Dell Reports Climbing Sales Amid Plan to Go Public Again
(Bloomberg) -- Dell Technologies Inc., the world’s largest closely held technology company, reported growing sales and raised its outlook for the year in the midst of its $21.7 billion plan to return to public markets.
Second-quarter revenue increased 18 percent to $22.9 billion in the period ended Aug. 3, the Round Rock, Texas-based company said Thursday in a statement. Adjusted earnings before interest, tax, depreciation and amortization climbed 13 percent to $2.46 billion. For fiscal 2019, Dell now expects adjusted revenue of as much as $92 billion and adjusted net income of as much as $5.3 billion.
The strong performance in the second fiscal quarter may boost Chief Executive Officer Michael Dell’s efforts to shepherd the hardware maker to a public listing, five years after taking it private. To bolster growth, Dell has revamped its lineup of personal computers and sought closer product tie-ups with fast-growing software maker VMware Inc., in which the company owns a controlling stake. The efforts, aided by a favorable environment for corporate information technology spending, seem to be paying off.
Dell has sought to improve its profits in a bid to service its total debt, which stood at more than $46 billion, excluding VMware and Pivotal, according to a regulatory filing. Much of the debt stems from the company’s $67 billion takeover of EMC Corp. in 2016. Dell’s income excluding some items jumped 21 percent to $1.3 billion in the quarter. Under generally accepted accounting principles, the company lost $461 million last quarter.
Dell’s broad product portfolio spanning hardware and some software has helped the company sign more expansive deals with corporate customers. The company’s server and storage hardware division led sales gains in the most recent period, growing 24 percent to $9.2 billion.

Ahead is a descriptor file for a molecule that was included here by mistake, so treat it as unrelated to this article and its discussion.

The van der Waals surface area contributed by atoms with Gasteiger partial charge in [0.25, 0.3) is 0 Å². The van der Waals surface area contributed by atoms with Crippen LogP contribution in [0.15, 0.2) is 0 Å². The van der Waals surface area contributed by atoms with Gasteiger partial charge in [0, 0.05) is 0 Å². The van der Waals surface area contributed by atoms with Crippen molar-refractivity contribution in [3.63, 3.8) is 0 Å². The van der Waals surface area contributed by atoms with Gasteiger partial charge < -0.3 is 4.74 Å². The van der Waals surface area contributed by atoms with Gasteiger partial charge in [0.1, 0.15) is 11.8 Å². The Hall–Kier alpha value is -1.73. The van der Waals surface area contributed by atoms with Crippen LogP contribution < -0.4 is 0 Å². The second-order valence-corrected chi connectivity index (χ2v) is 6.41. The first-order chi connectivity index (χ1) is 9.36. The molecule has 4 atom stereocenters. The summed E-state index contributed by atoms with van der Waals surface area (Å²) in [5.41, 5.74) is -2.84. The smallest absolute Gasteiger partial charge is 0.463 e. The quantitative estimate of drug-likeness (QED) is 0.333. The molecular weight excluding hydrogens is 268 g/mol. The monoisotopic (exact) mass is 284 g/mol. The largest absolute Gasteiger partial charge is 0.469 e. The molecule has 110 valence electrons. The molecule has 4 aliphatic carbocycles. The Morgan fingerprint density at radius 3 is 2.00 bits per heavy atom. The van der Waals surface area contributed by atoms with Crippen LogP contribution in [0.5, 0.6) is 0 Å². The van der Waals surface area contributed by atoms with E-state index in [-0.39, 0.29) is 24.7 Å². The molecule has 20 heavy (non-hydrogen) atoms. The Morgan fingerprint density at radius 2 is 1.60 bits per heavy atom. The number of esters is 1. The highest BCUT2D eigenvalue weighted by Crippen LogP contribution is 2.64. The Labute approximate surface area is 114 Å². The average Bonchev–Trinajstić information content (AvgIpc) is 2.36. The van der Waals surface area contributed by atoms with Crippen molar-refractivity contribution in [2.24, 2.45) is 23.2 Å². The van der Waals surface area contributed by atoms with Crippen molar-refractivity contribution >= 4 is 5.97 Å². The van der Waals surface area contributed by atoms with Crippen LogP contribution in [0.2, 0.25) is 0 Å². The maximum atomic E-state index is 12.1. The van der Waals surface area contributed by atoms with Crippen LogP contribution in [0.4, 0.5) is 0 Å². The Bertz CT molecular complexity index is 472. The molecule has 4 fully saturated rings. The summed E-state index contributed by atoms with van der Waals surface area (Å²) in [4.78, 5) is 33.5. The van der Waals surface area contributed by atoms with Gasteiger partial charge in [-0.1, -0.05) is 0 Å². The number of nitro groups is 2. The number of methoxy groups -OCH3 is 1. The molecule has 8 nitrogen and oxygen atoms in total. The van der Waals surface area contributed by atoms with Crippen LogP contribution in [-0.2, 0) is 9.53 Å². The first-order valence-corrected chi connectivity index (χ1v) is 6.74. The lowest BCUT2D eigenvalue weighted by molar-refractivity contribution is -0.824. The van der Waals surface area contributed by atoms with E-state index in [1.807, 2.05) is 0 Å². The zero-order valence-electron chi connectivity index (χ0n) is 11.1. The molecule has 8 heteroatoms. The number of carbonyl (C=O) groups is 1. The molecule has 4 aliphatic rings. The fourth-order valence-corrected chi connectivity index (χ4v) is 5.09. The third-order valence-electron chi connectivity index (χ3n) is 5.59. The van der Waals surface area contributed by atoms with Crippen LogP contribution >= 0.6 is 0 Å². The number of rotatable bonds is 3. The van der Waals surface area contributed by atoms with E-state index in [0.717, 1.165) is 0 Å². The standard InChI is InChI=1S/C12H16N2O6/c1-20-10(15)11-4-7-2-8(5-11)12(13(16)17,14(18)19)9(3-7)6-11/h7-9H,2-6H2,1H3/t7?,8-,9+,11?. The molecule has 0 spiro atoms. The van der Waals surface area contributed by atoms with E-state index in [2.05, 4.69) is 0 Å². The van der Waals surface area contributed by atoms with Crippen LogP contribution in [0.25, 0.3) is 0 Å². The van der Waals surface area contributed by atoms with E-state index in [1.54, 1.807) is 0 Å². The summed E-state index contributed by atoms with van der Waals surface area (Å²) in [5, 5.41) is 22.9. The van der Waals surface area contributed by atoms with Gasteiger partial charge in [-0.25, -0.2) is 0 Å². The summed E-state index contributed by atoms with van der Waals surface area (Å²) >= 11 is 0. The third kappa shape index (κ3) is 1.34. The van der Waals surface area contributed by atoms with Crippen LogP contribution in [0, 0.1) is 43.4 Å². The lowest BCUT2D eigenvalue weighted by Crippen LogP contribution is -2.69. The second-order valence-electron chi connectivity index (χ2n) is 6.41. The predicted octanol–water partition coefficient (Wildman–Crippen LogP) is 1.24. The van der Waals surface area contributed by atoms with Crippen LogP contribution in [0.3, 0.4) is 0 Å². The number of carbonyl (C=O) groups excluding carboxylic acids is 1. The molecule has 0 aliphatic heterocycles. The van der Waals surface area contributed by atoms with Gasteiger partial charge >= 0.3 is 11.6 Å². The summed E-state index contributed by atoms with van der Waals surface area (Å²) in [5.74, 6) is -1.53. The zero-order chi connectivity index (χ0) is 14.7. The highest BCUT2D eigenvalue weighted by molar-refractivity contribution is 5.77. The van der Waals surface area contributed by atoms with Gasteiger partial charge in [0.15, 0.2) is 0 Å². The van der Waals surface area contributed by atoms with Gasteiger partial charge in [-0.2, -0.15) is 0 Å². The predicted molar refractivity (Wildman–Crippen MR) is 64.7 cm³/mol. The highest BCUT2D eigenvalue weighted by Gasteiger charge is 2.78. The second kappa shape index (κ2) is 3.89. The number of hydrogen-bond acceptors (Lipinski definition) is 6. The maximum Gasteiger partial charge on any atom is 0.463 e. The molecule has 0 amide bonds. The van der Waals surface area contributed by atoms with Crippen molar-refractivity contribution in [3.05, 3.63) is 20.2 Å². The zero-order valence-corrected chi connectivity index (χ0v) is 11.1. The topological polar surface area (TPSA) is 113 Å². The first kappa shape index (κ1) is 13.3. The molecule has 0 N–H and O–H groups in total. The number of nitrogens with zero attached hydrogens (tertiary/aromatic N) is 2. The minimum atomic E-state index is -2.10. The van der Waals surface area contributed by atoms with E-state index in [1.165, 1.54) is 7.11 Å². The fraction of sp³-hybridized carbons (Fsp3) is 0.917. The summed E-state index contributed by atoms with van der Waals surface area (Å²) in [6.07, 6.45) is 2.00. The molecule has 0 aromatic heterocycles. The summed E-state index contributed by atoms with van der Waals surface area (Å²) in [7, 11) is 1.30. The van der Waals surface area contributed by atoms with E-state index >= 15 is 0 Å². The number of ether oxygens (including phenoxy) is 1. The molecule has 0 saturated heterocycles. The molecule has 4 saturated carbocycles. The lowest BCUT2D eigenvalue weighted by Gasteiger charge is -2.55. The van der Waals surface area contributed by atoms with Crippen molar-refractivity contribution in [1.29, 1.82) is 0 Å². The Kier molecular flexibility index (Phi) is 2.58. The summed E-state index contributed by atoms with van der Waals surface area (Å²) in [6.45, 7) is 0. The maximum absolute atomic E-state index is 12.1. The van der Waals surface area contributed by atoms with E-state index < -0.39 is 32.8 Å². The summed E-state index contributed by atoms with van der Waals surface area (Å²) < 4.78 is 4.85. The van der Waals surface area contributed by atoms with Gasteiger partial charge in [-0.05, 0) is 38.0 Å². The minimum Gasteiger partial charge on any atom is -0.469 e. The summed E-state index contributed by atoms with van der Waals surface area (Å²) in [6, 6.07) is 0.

“We operate our complementary family of businesses in close coordination to enable our platform to seamlessly deliver differentiated IT solutions, which is driving revenue synergies and growth that are increasingly reflected in our company performance,” Thomas Sweet, Dell’s chief financial officer, said Thursday on a conference call with analysts. Dell’s executives didn’t speak at length about the company’s plan for a direct listing.
The earnings release marks investors’ last opportunity to see whether Dell is on track to meet its robust sales expectations before voting on the company’s proposal to buy out its tracking stock, DVMT, in October. Dell will host an analyst meeting Sept. 18 to tout its strategy and review its finances.
Dell’s sales growth estimates have directly influenced the company’s stated $48.4 billion enterprise value. The valuation has been a key point of contention in Dell’s effort to return to the public markets, Bloomberg reported in July, with some investors believing that shares of Dell should be worth less than the company estimated.
Shares of DVMT, which is meant to mimic the value of VMware, were little changed to $95.84 at 1:15 p.m. in New York. The muted response suggested the earnings release didn’t make shareholders any more bullish on Dell’s valuation.
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